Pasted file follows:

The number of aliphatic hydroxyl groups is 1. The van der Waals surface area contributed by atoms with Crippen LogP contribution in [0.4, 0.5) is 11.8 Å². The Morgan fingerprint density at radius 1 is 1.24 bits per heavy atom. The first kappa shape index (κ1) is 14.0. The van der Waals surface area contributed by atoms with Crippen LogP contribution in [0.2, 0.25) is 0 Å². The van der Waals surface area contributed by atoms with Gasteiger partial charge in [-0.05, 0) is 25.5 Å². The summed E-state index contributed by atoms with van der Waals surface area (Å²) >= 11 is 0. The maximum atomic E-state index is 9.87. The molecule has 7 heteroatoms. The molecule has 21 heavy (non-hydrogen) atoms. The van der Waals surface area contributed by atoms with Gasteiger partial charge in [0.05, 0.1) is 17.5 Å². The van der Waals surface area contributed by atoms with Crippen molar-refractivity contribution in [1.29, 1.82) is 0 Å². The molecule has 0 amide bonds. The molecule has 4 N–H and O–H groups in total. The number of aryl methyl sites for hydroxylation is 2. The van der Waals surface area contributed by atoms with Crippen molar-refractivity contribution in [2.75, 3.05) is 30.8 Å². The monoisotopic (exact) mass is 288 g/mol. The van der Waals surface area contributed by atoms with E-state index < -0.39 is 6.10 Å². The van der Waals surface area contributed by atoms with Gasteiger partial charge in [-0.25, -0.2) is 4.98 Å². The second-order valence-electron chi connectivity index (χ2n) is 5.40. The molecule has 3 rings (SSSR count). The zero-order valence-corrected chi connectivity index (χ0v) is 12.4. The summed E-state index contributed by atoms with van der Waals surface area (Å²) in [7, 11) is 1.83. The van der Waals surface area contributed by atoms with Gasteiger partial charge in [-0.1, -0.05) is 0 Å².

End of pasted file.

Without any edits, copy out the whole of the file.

The number of aliphatic hydroxyl groups is 1. The van der Waals surface area contributed by atoms with Crippen LogP contribution in [0.4, 0.5) is 11.8 Å². The Morgan fingerprint density at radius 1 is 1.24 bits per heavy atom. The first kappa shape index (κ1) is 14.0. The van der Waals surface area contributed by atoms with Crippen LogP contribution in [0.2, 0.25) is 0 Å². The van der Waals surface area contributed by atoms with Gasteiger partial charge in [-0.05, 0) is 25.5 Å². The summed E-state index contributed by atoms with van der Waals surface area (Å²) >= 11 is 0. The maximum atomic E-state index is 9.87. The molecule has 7 heteroatoms. The molecule has 21 heavy (non-hydrogen) atoms. The van der Waals surface area contributed by atoms with Gasteiger partial charge in [0.05, 0.1) is 17.5 Å². The van der Waals surface area contributed by atoms with Crippen molar-refractivity contribution in [1.29, 1.82) is 0 Å². The molecule has 0 amide bonds. The molecule has 4 N–H and O–H groups in total. The number of aryl methyl sites for hydroxylation is 2. The van der Waals surface area contributed by atoms with Crippen molar-refractivity contribution in [2.75, 3.05) is 30.8 Å². The monoisotopic (exact) mass is 288 g/mol. The van der Waals surface area contributed by atoms with E-state index < -0.39 is 6.10 Å². The van der Waals surface area contributed by atoms with Gasteiger partial charge in [-0.25, -0.2) is 4.98 Å². The second-order valence-electron chi connectivity index (χ2n) is 5.40. The molecule has 3 rings (SSSR count). The zero-order valence-corrected chi connectivity index (χ0v) is 12.4. The summed E-state index contributed by atoms with van der Waals surface area (Å²) in [7, 11) is 1.83. The van der Waals surface area contributed by atoms with Gasteiger partial charge in [-0.1, -0.05) is 0 Å².